Are you Asking Me or Telling Me! ?
5th October, 2014
Are you asking me or telling me Elizabeth?
This is a phrase mum used to use when I would inflect my tone at the end of a statement in place of a “tag question” such as “y’see” or “y’know” or “right?”
I learned at a very young age that to offer a stance with any credibility in our household, it was going to be useful to differentiate precisely when I was making a statement –tonality and body language playing an important part of this.
In fact this topic of conversation is often raised when working with business start up groups and employability skills groups when coaching relating to influence, presentation or negotiation skills.
Ironically this blog is about the exact opposite, it relates to the times we might find ourselves asking a loaded question… Asking non-question if you like!
Y’know the kind? … The kind where there is an assumed answer – like the one I just asked… where the “right” answer was “of course we know the kind Lizzi”!
I am going to clarify further, since technically the previous example was more of a rhetorical or a leading question with a pretty overt desired response.
Loaded questions on the other hand (in the context of this blog) relate to the times we ask a question which on the surface seems unbiased and yet we are more secretly hoping that the response takes a particular direction.
Sometimes, it must be said, we might not even be consciously aware that we are seeking a “right answer”, until a less desirable response is offered, leaving us experiencing and no doubt showing our distaste for the “wrong answer”.
Loaded questions are often offered can be offered with positive intent for example:
- To build a case or argument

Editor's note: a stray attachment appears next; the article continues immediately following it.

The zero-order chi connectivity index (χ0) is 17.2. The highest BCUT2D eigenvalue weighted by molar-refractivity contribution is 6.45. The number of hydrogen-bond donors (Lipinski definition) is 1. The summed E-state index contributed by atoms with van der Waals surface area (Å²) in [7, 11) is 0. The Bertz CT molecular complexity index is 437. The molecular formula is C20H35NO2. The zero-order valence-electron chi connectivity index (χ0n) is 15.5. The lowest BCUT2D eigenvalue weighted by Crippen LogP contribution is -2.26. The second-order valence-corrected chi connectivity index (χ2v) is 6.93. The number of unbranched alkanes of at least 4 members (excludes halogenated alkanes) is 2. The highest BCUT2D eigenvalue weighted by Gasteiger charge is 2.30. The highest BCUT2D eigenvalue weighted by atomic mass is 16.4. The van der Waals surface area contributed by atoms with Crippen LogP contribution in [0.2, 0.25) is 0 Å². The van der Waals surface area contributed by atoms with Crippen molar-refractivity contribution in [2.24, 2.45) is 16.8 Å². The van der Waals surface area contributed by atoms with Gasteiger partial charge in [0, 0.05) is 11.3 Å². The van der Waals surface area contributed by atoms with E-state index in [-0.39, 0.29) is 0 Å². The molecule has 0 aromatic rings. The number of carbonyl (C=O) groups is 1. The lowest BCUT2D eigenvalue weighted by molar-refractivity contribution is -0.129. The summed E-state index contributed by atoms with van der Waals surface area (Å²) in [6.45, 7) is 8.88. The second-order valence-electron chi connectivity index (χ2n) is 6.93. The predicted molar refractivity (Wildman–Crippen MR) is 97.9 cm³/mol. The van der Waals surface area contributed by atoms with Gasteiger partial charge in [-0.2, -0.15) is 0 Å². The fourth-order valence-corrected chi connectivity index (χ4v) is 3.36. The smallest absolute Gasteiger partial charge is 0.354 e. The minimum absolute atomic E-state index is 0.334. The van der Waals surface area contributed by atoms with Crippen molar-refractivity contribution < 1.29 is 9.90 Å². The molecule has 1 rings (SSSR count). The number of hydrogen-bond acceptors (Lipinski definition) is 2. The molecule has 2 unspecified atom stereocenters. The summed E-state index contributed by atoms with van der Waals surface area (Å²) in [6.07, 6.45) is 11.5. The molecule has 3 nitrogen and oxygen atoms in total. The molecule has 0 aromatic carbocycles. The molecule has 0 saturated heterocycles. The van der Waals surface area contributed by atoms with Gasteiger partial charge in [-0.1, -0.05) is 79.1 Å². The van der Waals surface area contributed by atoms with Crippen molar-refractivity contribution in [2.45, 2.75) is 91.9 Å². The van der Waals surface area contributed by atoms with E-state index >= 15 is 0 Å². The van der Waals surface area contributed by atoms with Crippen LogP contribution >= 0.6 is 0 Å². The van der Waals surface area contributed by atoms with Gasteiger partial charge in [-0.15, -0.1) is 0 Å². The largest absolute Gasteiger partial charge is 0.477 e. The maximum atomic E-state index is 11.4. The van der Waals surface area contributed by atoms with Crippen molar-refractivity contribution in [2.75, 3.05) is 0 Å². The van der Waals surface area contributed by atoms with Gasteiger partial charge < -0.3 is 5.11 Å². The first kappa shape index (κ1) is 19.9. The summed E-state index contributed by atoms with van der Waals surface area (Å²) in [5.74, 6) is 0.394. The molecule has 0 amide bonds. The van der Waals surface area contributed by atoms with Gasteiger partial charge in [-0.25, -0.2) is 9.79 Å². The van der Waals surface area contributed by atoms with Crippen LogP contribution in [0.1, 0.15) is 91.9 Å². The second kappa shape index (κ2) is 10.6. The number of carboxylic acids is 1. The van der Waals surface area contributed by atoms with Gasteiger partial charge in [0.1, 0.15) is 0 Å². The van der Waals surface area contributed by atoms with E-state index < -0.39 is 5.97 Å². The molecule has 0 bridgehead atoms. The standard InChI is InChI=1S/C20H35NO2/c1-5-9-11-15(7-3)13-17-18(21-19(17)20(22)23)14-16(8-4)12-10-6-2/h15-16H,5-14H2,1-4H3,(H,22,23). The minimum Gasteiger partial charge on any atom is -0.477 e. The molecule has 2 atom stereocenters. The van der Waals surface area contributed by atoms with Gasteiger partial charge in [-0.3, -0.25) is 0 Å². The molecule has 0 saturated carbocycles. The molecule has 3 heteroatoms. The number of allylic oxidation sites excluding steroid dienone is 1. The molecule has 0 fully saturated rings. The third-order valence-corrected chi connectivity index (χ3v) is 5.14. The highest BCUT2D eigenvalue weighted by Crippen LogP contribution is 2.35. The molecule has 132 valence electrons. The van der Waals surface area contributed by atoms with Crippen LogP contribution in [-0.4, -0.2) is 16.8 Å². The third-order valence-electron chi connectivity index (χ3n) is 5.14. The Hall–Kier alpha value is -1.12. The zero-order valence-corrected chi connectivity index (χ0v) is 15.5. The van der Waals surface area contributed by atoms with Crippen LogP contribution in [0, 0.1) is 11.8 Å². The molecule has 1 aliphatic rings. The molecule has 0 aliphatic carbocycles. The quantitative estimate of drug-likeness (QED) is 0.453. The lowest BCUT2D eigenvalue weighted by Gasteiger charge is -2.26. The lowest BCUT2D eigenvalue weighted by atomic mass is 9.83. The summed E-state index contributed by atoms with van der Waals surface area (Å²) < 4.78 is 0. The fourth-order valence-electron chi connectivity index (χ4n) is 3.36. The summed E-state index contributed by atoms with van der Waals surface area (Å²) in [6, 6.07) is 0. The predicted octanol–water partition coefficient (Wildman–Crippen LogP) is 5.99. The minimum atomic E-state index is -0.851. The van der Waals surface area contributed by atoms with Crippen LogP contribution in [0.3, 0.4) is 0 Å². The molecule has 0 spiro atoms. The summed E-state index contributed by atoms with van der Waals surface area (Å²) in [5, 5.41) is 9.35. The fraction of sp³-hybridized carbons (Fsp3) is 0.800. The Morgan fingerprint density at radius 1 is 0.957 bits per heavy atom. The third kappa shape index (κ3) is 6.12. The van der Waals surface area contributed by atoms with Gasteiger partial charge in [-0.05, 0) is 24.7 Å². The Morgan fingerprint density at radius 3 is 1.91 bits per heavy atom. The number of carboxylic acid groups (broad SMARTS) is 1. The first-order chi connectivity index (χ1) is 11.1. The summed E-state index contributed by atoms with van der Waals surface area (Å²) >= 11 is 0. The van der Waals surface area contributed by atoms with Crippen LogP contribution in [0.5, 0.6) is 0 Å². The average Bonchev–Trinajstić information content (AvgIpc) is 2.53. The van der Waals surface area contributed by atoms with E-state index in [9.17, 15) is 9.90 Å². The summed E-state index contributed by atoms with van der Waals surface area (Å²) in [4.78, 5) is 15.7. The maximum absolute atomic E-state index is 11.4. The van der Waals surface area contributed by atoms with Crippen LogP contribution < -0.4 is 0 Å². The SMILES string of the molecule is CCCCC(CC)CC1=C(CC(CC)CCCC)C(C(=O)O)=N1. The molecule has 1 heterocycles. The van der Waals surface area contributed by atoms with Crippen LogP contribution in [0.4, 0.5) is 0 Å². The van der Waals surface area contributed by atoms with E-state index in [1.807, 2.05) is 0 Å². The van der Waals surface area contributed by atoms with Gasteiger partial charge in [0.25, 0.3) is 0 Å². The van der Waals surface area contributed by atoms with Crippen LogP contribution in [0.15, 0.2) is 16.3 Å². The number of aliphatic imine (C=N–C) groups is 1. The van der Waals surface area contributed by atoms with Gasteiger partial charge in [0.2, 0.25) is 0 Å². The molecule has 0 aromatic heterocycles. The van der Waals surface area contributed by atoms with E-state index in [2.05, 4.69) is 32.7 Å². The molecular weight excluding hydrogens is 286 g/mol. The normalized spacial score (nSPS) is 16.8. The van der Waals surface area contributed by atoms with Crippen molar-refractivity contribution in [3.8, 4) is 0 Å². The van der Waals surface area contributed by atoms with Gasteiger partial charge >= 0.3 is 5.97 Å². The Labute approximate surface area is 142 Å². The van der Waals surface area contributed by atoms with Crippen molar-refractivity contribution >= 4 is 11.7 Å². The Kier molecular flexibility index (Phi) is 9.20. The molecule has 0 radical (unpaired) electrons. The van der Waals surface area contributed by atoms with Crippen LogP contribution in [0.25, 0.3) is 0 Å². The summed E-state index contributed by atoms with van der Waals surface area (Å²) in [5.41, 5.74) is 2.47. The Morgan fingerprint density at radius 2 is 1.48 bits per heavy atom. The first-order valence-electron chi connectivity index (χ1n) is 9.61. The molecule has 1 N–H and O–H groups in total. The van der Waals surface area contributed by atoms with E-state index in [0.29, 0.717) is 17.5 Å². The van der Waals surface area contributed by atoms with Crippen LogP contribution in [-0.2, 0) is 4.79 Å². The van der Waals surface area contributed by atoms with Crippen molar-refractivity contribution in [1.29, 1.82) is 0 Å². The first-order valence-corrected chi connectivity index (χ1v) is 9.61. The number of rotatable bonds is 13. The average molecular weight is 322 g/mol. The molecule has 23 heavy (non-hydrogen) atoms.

- To motivate and encourage
- To reassure the asker that others agree with them.
Fairly harmless… Who knows? Are they helpful… Possibly not!
Different Perspectives are helpful
If we are genuinely open and curious to explore the perspectives of others then their response, whatever it is, cannot possibly be favourable or unfavourable.
What if we don’t know we are doing it? We might not be aware that we are asking loaded questions. A good indicator is to observe the reactions of those we ask.
- Do they appear to be tentative with their answers?
- Are they adding an “is that right?” to the end of their statements, or inflecting and seeking validation that what they have offered is acceptable?
It is exactly this less deliberate use of loaded questions which prompted the topic to buzz around my head. I was supporting a client and their team exploring cultural identity within their business, the aim was to ensure a voice for all and there appeared to be no covert plan from the leadership team to manipulate individual responses.
And yet… Each time the MD asked for input, many responded with high degrees of doubt, even when their opinions were being openly sought… It was as if a pattern of “second guessing” had emerged.
Looking closely enough, the verbal and non-verbal signals were there. Through addressing HOW questions were asked and responded to, we gradually encouraged more and more enthusiasm to contribute.
Questioning without judgement is a skill all leaders can benefit from developing if they are to truly leverage the potential of their teams rather than simply having their own opinions reflected back to them.
Why… bother addressing this?
If we want our teams (or our customers for that matter) to let us know exactly what they think then we must be aware and manage HOW we ASK and RESPOND
Think about the last time you were on the receiving end of a loaded question.
- How was it for you?
- What level of inclusion did it promote?
Questions can be both motivational and limiting… and I guess the point is… regardless of our tonal inflection… What we ask, often is not really a question at all.
Where they are limiting, the dangers of not adapting our style are many… for example:
- People will be reticent to share views and even if they do not consciously register this shutting down of their perspective, they will almost certainly stop proactively offering it.
- We will encourage a culture of fence sitting and thus reduce our potential to really push boundaries.
- If seeking client and customer feedback we will collude with our own views, making the seeking of their assessment a redundant process.
- With children we will fail to empower them, resulting in a decreased ability to be decisive when facing uncertainty.
The list goes on.
So what and now what?
From my perspective – if we become curious about our questioning skills and regularly challenge whether a question or statement is most appropriate we can potentially achieve two aims:
Enhancing our credibility and impact AND enabling others to do the same.
Let me know if you have any insights in this area… ?